8 Tips for Picking the Best Mastodon Server

Mastodon has a learning curve compared to other social media. To sign up, you have to pick a server. Learn what servers are and how you can pick the best one.

Mastodon is the open-source, decentralized social media platform everyone is talking about — especially since Elon Musk’s Twitter takeover.

If you want to join Mastodon and see what all the fuss is about, you might get tangled up in the registration process. Why? Because beyond brainstorming a username and supplying an email address, you also have to pick a server.

What Are Mastodon Servers?

Mastodon is an open-source, decentralized social media platform. Anyone can use Mastodon code to create a server for free. 

Mastodon servers, also called “instances,” are individual communities, each with its own rules and culture. A server can be owned by a person, a group or a professional organization, and the server owner is the one who dictates the community’s guidelines. 

People who join one server can still interact with users on another server. However, the server you choose will impact your overall experience. 

Related Article: What Is Mastodon, the Red-Hot Open Source Twitter Rival

How to Pick a Mastodon Server

Mastodon has more than 7,500 servers, so picking one might seem challenging. However, if you don’t like the first server you join, you can always switch to another.

Here are some tips on how to pick a Mastodon server: 

Write a List of Server Requirements

Before you wade into a sea of Mastodon servers, make a list of your wants and needs. Think about: 

  • The moderation policy: What types of content are allowed, what rules exist for content tags (not safe for work, spoilers), rules around harassment and hate speech, etc. You can look at a server’s about page to find this out.
  • The server age: If the server is brand new, it might disappear, go inactive or fail to find many members. An older, more established server might already have a sizable community and offer stability.
  • How quickly you want to use Mastodon: Some server sign-ups are instant, while others require a manual review process (or an invitation) before you can join.
  • What other servers you want to interact with: You can interact with and follow people from other servers. However, servers can block other servers (for differing political views, vastly different moderation policies, etc.), which is something to keep in mind when choosing which to join.

Consider the Posts You Want to See

Mastodon can be as general or as niche as you want — it all comes down to personal preference. 

Think about the experience you want. Do you want a tight-knit community of digital illustrators who share their projects, constructive criticism, tips and inspiration? You likely won’t get that from joining a general megaserver like mastodon.social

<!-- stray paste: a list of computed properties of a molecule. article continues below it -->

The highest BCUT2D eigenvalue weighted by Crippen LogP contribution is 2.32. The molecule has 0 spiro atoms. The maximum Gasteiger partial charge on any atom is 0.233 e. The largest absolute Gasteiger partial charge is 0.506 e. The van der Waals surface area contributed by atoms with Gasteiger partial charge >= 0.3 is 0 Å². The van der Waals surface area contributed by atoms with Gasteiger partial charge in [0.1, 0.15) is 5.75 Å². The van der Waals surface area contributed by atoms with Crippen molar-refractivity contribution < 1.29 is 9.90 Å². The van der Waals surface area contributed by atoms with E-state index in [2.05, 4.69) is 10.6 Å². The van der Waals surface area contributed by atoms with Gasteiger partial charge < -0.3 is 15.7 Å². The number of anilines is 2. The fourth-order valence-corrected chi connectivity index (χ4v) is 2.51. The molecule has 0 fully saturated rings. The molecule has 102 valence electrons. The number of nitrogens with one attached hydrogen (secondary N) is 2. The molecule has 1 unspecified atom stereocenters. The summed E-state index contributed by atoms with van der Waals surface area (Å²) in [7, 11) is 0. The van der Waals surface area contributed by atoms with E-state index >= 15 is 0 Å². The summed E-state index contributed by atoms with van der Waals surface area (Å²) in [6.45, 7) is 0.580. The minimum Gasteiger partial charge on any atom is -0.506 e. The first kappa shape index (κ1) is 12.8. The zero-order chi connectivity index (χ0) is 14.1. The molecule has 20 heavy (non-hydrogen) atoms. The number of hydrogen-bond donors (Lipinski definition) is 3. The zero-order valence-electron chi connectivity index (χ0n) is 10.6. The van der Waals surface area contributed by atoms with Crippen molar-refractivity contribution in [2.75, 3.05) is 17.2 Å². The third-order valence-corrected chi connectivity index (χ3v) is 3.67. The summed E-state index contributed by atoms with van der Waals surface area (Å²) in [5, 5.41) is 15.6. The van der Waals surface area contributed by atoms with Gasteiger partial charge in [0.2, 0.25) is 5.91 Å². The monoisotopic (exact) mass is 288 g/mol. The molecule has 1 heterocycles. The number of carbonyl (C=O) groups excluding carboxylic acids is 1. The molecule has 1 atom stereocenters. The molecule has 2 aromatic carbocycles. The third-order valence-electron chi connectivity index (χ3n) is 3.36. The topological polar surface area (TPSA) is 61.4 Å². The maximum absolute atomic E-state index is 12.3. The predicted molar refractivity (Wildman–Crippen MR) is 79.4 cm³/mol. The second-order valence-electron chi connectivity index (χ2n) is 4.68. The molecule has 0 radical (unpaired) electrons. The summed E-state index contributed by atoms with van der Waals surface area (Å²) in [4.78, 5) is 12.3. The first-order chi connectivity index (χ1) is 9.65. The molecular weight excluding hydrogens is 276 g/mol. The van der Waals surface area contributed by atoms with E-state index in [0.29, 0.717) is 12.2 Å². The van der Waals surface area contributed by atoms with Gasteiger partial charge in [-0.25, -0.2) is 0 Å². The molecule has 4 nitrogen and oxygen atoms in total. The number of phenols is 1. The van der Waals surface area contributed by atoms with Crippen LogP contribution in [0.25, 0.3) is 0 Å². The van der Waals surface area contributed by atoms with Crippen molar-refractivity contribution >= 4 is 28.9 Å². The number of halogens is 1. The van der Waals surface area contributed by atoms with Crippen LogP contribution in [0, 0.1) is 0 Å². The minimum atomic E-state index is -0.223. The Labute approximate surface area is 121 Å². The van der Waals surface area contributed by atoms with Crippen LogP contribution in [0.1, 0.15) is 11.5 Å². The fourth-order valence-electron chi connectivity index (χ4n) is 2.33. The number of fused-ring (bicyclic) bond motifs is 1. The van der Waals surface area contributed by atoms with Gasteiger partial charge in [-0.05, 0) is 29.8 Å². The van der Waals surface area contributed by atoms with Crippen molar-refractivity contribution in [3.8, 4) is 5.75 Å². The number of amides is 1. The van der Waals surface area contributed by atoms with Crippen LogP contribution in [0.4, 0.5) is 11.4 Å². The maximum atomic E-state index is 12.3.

Most current users recommend a middle-of-the-road approach: Look for a midsized community that focuses on a broad interest. A topic wide enough to spark diverse conversations while still maintaining your interests. Think “technology” as opposed to “HP computer repair.”

Why does the community you join matter if you can still see content and follow people from other servers? Because your home server will be the best place to discover new people and content outside of your circle. 

Here’s a breakdown of the three feeds you will see:

  • Home feed: Shows content from the people you follow — whether part of your server or not.
  • Local feed: Shows content from the people on your server.
  • Federated feed: Shows content from people followed by those on your server.

Peruse Mastodon’s Server List

Mastodon offers a partial list of servers to browse through. 

You can filter this list by geographic region, language, registration process (instant or application) and host type (individual or organization). You can also sort by topic, including technology, activism, gaming, journalism, food and more.

All servers on this list have agreed to follow the best practices of the Mastodon Server Covenant, which include: 

  • Active moderation against racism, sexism, homophobia and transphobia
  • Daily backups to prevent the erasure of data
  • At least one person (besides the admin) with emergency access to the server infrastructure
  • Commitment to a three-month notice to users in the case of the server shutting down

Two popular server choices on this list are ones operated by the Mastodon organization: mastodon.social and mastodon.online

Use Mastodon’s Server Search Tool

Mastodon offers a server search tool where you can go a tad more in-depth than the list above. 

With this tool, you can search by the language most used on the server or look for words included in the server’s description. You can also filter results by number of total users, active users and characters per “toot” (what Mastodon calls a post). 

The results will offer a breakdown of each server fitting the search criteria, including: 

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